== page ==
She's breaking up! She's breaking up!
Being the resident GR Star Wars geek ain't easy. Between levitating Ben up to fetch
the frisbee on the roof, teaching Shawn how to use Jedi Mind Tricks to get an
extra round of beer at the local pub and practicing my lightsaber technique in
the state-of-the-art GR training facilities with the zombies, I rarely have time
for anything non-Star Wars related. And somehow, I've still got to find time to
write Star Wars reviews while standing on one hand with Duke yelling at me to
use the Force in his best Yoda voice. It's a tough job, but somebody's got to
As much as I love that galaxy far, far away, I must admit that even Master
Lucas has his bad days. Just look at Boba Fett's unfortunate
"demise," the entire Gungan race, and the 1978
Star Wars Holiday Special with special guest stars Bea Arthur, Dianne Carol
and Jefferson Starship. If that ain't bad mojo, I don't know what is.
Factor 5, creators of the critically acclaimed Rogue Squadron
series, is allowed to have a few off days. Too bad for us gamers, since these
off days led to Rogue Squadron III: Rebel Strike. It's not
bantha fodder, but you won't see this trooper getting any Hero of the Rebellion
awards from Princess Leia. I don't know about you, but I definitely have a bad
feeling about this.
The game begins innocently enough, allowing you to play as either Luke or Wedge Antilles through two separate missions sets which eventually meet up. Either way, you'll start with the now familiar Tatooine training missions that have appeared in every game in the series. Just jump into your Incom T-16 Skyhopper and fly off to hit those spinning rebel insignias and complete the training. You'll also find a speeder or two parked outside the Lars' home that you can use to explore the landscape. No problem so far, right?
For your next mission, you'll return to the cockpit of your X-wing to take
on the Imperial invasion force on Yavin IV. Rogue Squadron
veterans will slip back into their second skin and start blasting away at a
ton of eyeballs and squints in no time. The sky is thick with enemy targets
(even more so than in Rogue Leader),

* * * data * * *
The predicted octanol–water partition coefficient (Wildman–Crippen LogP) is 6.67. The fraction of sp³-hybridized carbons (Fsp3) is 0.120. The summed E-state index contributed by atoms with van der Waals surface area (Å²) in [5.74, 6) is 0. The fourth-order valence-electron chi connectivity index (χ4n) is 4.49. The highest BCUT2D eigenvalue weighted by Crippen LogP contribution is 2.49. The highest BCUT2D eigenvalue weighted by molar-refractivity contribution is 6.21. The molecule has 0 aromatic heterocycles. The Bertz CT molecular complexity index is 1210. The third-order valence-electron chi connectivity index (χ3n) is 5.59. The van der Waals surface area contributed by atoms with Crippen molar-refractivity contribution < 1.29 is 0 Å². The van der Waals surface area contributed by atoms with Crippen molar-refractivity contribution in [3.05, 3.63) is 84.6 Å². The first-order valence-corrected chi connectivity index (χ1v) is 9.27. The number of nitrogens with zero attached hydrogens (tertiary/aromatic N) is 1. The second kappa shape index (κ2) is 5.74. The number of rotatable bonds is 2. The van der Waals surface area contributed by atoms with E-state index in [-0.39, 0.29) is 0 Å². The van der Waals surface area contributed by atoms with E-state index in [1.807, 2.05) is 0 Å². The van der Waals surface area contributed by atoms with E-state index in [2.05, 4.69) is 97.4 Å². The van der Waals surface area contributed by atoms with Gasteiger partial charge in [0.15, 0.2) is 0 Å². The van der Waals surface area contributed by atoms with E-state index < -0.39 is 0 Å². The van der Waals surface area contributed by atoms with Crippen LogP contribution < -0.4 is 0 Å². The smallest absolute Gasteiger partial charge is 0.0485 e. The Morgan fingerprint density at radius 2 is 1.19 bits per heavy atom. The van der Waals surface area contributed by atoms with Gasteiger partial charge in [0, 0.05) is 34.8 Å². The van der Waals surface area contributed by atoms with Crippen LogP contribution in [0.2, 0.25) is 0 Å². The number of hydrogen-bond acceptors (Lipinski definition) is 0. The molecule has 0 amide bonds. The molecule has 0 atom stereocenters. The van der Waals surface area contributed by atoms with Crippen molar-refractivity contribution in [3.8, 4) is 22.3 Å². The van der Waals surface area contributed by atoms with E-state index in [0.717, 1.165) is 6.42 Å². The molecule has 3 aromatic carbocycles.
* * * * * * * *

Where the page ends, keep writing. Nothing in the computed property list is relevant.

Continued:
the framerate blazes and the visuals are as bright and crisp as ever. While
flying around rabidly dogfighting, Rebel Strike is as fast and pretty as anything
you'll find on the Gamecube.
Then Jabba drops the game into the rancor pit as you exit the craft and run
around on foot.
If you've played Star Wars: The Clone Wars,
you'll have an idea of what it is like to run around on foot in Rebel
Strike. Just make the control clunkier, the gameplay lamer and the
camera COMPLETELY RETARDED to get the perfect picture of the on-foot missions.
For example, one mission is to run through the old temple filled with stormtroopers
to rescue a Rebel general. To do this, you're equipped with a useless roll and
kneel move along with a simple blaster, with no real ability to aim other than
facing the general direction of enemies. So off you go, with the camera trailing
behind you doing whatever it damn well feels like. Run past an enemy and you'll
have a tough time finding him again, so just look at the radar and guess! But
even that doesn't matter much, since you could just run right into a crowd of
enemies and pop them all one at a time without taking much damage at all. I
won't even get into the frustration of all the jumping bits that you'll
find in the Dagobah training mission.
If these on-foot missions were just a small part of the game, there wouldn't be too much of a problem since the game's flight portions are top-notch. But like a Hutt at an all-you-can-eat buffet, it keeps coming back for more. Who gave the thumbs-up to turning a dogfighting game into a crummy third-person platform mess?
between these moments of foot and flight, Rebel Strike introduces
a few new vehicles. There's a quick outing on a Tauntaun (no, you can't take
a nap in this one), a single speeder-bike mission through Endor and an awkwardly
controlled romp in an AT-ST as Chewbacca. They're all decent little diversions,
but none are long enough to really warrant much praise.
And for that matter, neither is Rebel Strike. Taking the
most direct route from start to finish, I logged about three hours with
the single-player element of Rebel Strike. Sure, there are
a bunch of bonus missions and you could spend hours trying to get a gold medal
on all of the missions, but if you just want to pass the game, you could do
it in a virtual heartbeat.
Before you take a flying leap into the Sarlacc Pit out of disappointment,
make sure you check out the multiplayer games. In addition to classic deathmatch
style dogfighting, Rebel Strike includes the ability to Co-op
through just about the entire Rogue Leader game. As in, the
game that made such a buzz when it helped launch the Gamecube, but now with
slightly updated graphics thanks to the new tweaks made for Rebel Strike.
This is a really great multiplayer plan and extends the life of the product
And like always, there's plenty to unlock here. You'll open up tons of side missions, film clips and, coolest of all, some classic Star Wars arcade games that are actually playable.
However, Rebel Strike takes a rough shot to its power core
with the terrible on-foot segments and short single-player campaign. The delivery
and dogfighting is still top-notch, but they really should have just stuck with
what worked instead of trying to add in unnecessary gameplay styles. After a
long battle, this X-Wing is grounded.